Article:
Gas drilling rigs would generally have to be at least 2,000 ft from public or private water wells under rules being considered by the Maryland Department of the Environment, officials said on 14 April during a meeting of the governor’s advisory commission on the issue.

But Avner Vengosh, a researcher at Duke University, told commission members that studies he and his colleagues have done in states bordering Maryland and elsewhere found that domestic water wells were more likely to be fouled with potentially explosive levels of methane gas if they were within 1 km—3,280 ft—of a drilling rig. Water wells farther away rarely had problems, he said.

ExxonMobil Releases Reports on Managing Climate Risk

Source: ExxonMobil | 11 April 2014

All energy sources, including carbon-based fuels, are necessary to meet future global energy demand growth as society manages the risks of climate change, ExxonMobil said in two reports to shareholders outlining the company’s business planning and risk-assessment practices.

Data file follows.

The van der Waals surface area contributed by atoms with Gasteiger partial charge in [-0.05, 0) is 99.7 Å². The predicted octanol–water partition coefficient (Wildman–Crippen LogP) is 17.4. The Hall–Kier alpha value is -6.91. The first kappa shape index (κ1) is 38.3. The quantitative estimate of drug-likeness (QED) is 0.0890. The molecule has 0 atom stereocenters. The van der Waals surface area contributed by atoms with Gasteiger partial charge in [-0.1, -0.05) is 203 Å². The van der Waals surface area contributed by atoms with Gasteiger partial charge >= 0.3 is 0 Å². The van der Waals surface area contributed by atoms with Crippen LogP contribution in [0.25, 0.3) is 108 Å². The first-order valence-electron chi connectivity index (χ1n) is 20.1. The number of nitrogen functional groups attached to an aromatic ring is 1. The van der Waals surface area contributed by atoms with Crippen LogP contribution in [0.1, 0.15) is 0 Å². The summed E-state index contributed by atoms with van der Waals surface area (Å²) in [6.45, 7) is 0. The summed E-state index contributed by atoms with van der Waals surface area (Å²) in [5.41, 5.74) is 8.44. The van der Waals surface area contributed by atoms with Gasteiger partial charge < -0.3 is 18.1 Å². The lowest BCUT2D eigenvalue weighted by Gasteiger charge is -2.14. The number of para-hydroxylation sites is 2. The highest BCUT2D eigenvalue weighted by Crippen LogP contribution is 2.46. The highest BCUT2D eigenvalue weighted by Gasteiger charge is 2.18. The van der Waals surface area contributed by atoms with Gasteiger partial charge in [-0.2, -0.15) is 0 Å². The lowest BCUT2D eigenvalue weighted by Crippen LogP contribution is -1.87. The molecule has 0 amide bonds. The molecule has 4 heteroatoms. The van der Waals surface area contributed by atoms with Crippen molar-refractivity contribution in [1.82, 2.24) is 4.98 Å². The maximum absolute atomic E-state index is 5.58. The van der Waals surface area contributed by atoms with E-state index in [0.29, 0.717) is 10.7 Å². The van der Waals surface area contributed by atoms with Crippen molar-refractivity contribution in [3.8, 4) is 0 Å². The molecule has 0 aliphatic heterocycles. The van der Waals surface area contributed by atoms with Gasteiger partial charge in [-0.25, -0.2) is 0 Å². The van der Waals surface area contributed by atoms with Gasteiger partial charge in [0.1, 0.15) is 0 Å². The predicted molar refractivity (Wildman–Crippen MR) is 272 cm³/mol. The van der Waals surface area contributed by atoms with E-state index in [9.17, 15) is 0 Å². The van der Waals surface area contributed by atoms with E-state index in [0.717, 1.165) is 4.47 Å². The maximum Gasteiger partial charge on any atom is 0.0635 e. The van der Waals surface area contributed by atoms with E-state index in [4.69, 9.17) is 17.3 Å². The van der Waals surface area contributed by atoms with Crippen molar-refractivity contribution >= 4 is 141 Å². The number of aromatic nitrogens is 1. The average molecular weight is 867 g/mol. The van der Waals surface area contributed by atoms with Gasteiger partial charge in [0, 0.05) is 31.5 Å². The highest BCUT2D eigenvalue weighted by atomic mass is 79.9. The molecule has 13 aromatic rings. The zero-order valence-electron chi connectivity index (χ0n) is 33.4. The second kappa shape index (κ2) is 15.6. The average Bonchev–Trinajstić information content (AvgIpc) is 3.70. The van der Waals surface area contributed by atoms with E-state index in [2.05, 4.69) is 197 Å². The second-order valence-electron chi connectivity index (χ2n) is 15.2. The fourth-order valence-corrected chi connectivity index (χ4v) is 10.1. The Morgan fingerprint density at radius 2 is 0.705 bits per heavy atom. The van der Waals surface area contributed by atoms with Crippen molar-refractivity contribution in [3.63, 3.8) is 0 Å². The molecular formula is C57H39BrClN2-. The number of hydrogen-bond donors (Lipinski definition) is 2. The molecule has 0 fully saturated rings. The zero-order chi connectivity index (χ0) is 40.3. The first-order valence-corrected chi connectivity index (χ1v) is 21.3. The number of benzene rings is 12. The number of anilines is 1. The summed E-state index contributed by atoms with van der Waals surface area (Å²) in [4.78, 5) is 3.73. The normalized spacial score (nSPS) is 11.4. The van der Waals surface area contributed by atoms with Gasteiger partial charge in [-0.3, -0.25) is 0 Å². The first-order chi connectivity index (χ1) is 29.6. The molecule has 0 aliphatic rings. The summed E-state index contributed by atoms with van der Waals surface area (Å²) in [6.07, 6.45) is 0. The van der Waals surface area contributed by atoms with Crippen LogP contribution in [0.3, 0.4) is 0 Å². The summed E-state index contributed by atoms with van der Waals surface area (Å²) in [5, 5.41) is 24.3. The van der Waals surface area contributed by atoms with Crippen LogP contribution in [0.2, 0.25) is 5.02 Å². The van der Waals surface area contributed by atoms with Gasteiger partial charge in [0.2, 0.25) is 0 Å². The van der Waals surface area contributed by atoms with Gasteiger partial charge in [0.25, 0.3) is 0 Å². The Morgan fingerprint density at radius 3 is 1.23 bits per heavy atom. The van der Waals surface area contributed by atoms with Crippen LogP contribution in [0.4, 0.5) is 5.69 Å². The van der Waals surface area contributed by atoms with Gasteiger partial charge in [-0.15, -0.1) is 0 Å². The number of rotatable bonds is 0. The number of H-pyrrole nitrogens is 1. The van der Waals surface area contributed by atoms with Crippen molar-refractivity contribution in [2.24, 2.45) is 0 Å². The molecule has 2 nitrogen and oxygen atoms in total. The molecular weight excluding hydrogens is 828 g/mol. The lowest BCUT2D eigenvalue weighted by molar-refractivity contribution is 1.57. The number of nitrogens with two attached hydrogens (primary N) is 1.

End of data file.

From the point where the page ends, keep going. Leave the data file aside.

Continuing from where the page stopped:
“Our analysis and those of independent agencies confirms our long-standing view that all viable energy sources will be essential to meet increasing demand growth that accompanies expanding economies and rising living standards,” said William Colton, ExxonMobil’s vice president of corporate strategic planning.

“It is equally essential that society manages the risk of climate change by increasing energy efficiency and by investing in research into technologies to reduce greenhouse gas emissions.”

The reports to shareholders outline how the company plans capital expenditures, assesses and plans for policies limiting greenhouse gas emissions, and works to reduce emissions. They also include information such as distribution of reserves by asset location and type.